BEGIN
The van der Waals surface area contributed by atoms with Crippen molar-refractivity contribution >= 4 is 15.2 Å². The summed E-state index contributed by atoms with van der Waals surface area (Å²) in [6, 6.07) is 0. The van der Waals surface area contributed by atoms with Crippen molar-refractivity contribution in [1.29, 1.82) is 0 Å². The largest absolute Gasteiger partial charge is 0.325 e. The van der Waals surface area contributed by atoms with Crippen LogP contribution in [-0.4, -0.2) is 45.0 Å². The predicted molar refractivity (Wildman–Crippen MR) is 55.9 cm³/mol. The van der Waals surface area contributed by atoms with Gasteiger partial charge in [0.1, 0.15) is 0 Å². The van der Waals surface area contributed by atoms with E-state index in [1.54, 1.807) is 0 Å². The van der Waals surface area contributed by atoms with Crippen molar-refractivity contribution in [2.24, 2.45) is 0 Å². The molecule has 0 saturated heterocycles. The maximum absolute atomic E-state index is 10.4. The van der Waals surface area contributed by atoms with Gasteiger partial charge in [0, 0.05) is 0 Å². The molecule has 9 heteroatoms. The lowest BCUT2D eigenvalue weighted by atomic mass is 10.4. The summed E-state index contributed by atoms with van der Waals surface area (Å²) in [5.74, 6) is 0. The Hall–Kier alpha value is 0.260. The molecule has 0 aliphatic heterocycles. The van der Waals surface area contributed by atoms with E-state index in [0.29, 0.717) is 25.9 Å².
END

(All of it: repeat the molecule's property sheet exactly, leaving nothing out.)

The van der Waals surface area contributed by atoms with Crippen molar-refractivity contribution >= 4 is 15.2 Å². The summed E-state index contributed by atoms with van der Waals surface area (Å²) in [6, 6.07) is 0. The van der Waals surface area contributed by atoms with Crippen molar-refractivity contribution in [1.29, 1.82) is 0 Å². The largest absolute Gasteiger partial charge is 0.325 e. The van der Waals surface area contributed by atoms with Crippen LogP contribution in [-0.4, -0.2) is 45.0 Å². The predicted molar refractivity (Wildman–Crippen MR) is 55.9 cm³/mol. The van der Waals surface area contributed by atoms with Gasteiger partial charge in [0.1, 0.15) is 0 Å². The van der Waals surface area contributed by atoms with E-state index in [1.54, 1.807) is 0 Å². The van der Waals surface area contributed by atoms with Crippen molar-refractivity contribution in [2.24, 2.45) is 0 Å². The molecule has 0 saturated heterocycles. The maximum absolute atomic E-state index is 10.4. The van der Waals surface area contributed by atoms with Gasteiger partial charge in [0, 0.05) is 0 Å². The molecule has 9 heteroatoms. The lowest BCUT2D eigenvalue weighted by atomic mass is 10.4. The summed E-state index contributed by atoms with van der Waals surface area (Å²) in [5.74, 6) is 0. The Hall–Kier alpha value is 0.260. The molecule has 0 aliphatic heterocycles. The van der Waals surface area contributed by atoms with E-state index in [0.29, 0.717) is 25.9 Å².